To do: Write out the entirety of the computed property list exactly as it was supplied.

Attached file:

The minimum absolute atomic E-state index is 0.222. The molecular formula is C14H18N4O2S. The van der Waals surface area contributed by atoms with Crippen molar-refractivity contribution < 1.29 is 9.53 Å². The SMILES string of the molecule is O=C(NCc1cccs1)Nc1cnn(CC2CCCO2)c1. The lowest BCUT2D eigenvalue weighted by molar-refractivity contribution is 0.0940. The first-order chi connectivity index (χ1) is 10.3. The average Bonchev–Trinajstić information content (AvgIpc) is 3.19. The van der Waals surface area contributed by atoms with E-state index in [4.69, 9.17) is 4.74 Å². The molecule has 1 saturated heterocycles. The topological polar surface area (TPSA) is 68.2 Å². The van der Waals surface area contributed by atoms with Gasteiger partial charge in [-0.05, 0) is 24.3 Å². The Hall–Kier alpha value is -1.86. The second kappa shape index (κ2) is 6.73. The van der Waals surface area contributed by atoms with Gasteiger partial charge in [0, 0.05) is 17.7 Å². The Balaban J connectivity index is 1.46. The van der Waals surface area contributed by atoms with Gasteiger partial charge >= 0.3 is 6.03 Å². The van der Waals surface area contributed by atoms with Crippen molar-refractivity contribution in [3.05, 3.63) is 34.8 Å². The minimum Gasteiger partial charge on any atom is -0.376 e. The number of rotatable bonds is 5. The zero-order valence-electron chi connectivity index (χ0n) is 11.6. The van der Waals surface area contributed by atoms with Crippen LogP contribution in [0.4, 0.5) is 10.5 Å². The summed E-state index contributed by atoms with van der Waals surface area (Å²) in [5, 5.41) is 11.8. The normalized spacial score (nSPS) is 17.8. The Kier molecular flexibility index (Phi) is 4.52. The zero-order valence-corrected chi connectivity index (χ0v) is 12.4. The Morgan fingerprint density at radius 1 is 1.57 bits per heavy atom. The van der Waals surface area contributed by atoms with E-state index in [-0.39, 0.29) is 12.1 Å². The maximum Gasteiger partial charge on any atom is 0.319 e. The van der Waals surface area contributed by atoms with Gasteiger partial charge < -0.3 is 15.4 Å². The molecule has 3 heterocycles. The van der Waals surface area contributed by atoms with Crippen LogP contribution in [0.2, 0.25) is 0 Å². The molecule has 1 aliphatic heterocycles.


The minimum absolute atomic E-state index is 0.222. The molecular formula is C14H18N4O2S. The van der Waals surface area contributed by atoms with Crippen molar-refractivity contribution < 1.29 is 9.53 Å². The SMILES string of the molecule is O=C(NCc1cccs1)Nc1cnn(CC2CCCO2)c1. The lowest BCUT2D eigenvalue weighted by molar-refractivity contribution is 0.0940. The first-order chi connectivity index (χ1) is 10.3. The average Bonchev–Trinajstić information content (AvgIpc) is 3.19. The van der Waals surface area contributed by atoms with E-state index in [4.69, 9.17) is 4.74 Å². The molecule has 1 saturated heterocycles. The topological polar surface area (TPSA) is 68.2 Å². The van der Waals surface area contributed by atoms with Gasteiger partial charge in [-0.05, 0) is 24.3 Å². The Hall–Kier alpha value is -1.86. The second kappa shape index (κ2) is 6.73. The van der Waals surface area contributed by atoms with Gasteiger partial charge in [0, 0.05) is 17.7 Å². The Balaban J connectivity index is 1.46. The van der Waals surface area contributed by atoms with Gasteiger partial charge >= 0.3 is 6.03 Å². The van der Waals surface area contributed by atoms with Crippen molar-refractivity contribution in [3.05, 3.63) is 34.8 Å². The minimum Gasteiger partial charge on any atom is -0.376 e. The number of rotatable bonds is 5. The zero-order valence-electron chi connectivity index (χ0n) is 11.6. The van der Waals surface area contributed by atoms with Crippen LogP contribution in [0.4, 0.5) is 10.5 Å². The summed E-state index contributed by atoms with van der Waals surface area (Å²) in [5, 5.41) is 11.8. The normalized spacial score (nSPS) is 17.8. The Kier molecular flexibility index (Phi) is 4.52. The zero-order valence-corrected chi connectivity index (χ0v) is 12.4. The Morgan fingerprint density at radius 1 is 1.57 bits per heavy atom. The van der Waals surface area contributed by atoms with E-state index in [-0.39, 0.29) is 12.1 Å². The maximum Gasteiger partial charge on any atom is 0.319 e. The van der Waals surface area contributed by atoms with Gasteiger partial charge < -0.3 is 15.4 Å². The molecule has 3 heterocycles. The van der Waals surface area contributed by atoms with Crippen LogP contribution in [0.2, 0.25) is 0 Å². The molecule has 1 aliphatic heterocycles.